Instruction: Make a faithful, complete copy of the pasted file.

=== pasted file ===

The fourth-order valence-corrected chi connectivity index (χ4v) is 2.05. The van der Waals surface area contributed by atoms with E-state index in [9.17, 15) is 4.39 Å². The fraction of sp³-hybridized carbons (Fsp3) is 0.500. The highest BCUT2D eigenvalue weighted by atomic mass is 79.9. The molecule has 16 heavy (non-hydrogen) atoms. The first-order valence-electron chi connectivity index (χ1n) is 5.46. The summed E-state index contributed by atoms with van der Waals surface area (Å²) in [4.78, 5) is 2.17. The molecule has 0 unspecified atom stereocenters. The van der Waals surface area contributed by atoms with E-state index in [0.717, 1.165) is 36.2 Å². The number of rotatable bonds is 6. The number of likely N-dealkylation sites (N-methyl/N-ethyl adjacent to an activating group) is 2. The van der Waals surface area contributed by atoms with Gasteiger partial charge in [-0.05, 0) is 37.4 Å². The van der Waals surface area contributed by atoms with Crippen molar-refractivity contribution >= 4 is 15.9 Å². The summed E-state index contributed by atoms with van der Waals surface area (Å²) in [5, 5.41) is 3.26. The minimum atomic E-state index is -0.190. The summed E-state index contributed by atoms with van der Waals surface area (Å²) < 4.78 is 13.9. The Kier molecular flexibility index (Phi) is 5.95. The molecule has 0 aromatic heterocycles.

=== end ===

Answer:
The fourth-order valence-corrected chi connectivity index (χ4v) is 2.05. The van der Waals surface area contributed by atoms with E-state index in [9.17, 15) is 4.39 Å². The fraction of sp³-hybridized carbons (Fsp3) is 0.500. The highest BCUT2D eigenvalue weighted by atomic mass is 79.9. The molecule has 16 heavy (non-hydrogen) atoms. The first-order valence-electron chi connectivity index (χ1n) is 5.46. The summed E-state index contributed by atoms with van der Waals surface area (Å²) in [4.78, 5) is 2.17. The molecule has 0 unspecified atom stereocenters. The van der Waals surface area contributed by atoms with E-state index in [0.717, 1.165) is 36.2 Å². The number of rotatable bonds is 6. The number of likely N-dealkylation sites (N-methyl/N-ethyl adjacent to an activating group) is 2. The van der Waals surface area contributed by atoms with Gasteiger partial charge in [-0.05, 0) is 37.4 Å². The van der Waals surface area contributed by atoms with Crippen molar-refractivity contribution >= 4 is 15.9 Å². The summed E-state index contributed by atoms with van der Waals surface area (Å²) in [5, 5.41) is 3.26. The minimum atomic E-state index is -0.190. The summed E-state index contributed by atoms with van der Waals surface area (Å²) < 4.78 is 13.9. The Kier molecular flexibility index (Phi) is 5.95. The molecule has 0 aromatic heterocycles.